I'm an independent journalist writing widely from the developing world—with a particular focus on East Africa and Africa's Great Lakes region.
My stories, including features, analysis, and narrative nonfiction, have been published by National Geographic, Al Jazeera America, MIT Technology Review, Foreign Policy, Slate, Roads & Kingdoms, The New York Times, The Boston Globe, GlobalPost, World Politics Review, and other outlets in the U.S., Europe, and Africa.
My most memorable reporting adventures include embedding with some of the world’s last remaining hunter-gatherers, investigating the shooting of a leading conservationist in eastern Congo, reporting on China's quest to emulate Kenya's distance running prowess, profiling Africa’s last absolute monarch, taking an up-close lens to Ethiopia’s so-called “developmental state,” and chronicling a decades-old theatrical aggression ritual along the border of India and Pakistan. I’ve also written extensively about the post-genocide transformation of Rwanda, where I was based from 2010-2011 and 2014-2016, and spent 2016 as a fellow of the Washington, DC-based Alicia Patterson Foundation, which funded my reporting of articles related to foreign investment in African industry, agriculture, renewable energy, and e-commerce. I’m increasingly drawn to stories related to global changes in climate, technology, and demographics, and their impact on the economics and geopolitics of the wider developing world.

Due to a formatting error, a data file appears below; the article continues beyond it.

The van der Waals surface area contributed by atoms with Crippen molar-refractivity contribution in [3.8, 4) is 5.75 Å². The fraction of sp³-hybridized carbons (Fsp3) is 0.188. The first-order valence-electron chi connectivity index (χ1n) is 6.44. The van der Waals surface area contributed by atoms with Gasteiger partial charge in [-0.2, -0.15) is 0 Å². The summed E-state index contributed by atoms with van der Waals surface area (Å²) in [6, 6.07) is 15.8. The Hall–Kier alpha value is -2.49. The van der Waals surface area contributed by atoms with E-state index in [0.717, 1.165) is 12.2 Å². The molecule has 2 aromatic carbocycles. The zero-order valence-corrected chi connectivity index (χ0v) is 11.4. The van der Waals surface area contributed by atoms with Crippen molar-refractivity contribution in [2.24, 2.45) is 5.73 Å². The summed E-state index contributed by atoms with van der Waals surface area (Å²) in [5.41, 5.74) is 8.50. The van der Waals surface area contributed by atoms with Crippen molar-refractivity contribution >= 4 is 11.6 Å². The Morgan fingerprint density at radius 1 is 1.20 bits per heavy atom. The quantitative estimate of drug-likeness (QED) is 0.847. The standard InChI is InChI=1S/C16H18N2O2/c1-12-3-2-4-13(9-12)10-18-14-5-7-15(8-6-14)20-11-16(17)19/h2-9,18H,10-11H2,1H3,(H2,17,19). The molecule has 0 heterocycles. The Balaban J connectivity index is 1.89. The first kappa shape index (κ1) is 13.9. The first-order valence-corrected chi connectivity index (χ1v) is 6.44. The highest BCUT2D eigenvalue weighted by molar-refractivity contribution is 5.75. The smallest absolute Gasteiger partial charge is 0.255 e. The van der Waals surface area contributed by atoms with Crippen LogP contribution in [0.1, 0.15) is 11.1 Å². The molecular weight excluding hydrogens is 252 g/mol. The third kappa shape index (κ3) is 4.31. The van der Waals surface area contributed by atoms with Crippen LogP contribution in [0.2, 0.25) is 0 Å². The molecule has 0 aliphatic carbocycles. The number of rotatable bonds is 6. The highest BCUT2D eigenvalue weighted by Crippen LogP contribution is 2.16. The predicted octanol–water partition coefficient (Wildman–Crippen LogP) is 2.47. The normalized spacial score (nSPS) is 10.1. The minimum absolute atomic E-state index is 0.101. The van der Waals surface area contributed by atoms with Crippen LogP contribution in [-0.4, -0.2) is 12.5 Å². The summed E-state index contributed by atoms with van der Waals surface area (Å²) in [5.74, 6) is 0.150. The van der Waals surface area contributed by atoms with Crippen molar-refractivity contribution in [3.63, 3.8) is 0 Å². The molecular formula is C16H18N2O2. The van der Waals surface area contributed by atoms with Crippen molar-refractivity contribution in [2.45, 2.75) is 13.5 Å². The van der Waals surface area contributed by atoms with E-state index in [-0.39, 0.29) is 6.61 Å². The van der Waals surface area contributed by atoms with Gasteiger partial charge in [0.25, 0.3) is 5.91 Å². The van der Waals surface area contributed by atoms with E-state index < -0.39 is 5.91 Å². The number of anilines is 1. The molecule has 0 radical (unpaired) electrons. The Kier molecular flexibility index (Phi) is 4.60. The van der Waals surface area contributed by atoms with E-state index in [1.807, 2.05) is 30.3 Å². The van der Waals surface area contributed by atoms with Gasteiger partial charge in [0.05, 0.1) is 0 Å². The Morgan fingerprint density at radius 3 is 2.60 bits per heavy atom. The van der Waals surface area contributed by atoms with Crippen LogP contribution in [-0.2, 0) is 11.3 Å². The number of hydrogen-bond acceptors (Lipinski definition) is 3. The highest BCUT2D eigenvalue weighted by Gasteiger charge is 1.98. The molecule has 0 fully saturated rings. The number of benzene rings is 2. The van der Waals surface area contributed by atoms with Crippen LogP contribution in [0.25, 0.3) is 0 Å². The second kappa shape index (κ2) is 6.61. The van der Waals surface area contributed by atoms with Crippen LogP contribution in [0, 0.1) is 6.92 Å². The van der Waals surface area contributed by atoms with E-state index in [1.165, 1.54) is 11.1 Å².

In addition to my reporting, I’ve worked as an independent analyst for the political risk consulting firms Eurasia Group and AT-RISK International; as a consultant for GIZ and Rotary International; as web content editor at the Boston-based public health NGO Pathfinder International; and as a book critic for USA Today, where I reviewed more than a dozen non-fiction titles related to global political economy. I’m a one-time winner and two-time finalist at the Diageo Africa Business Reporting Awards in London.
A native of Amherst, Massachusetts, I'm a graduate of Tufts University and the Johns Hopkins University School of Advanced International Studies (SAIS) in Bologna, Italy and Washington, DC.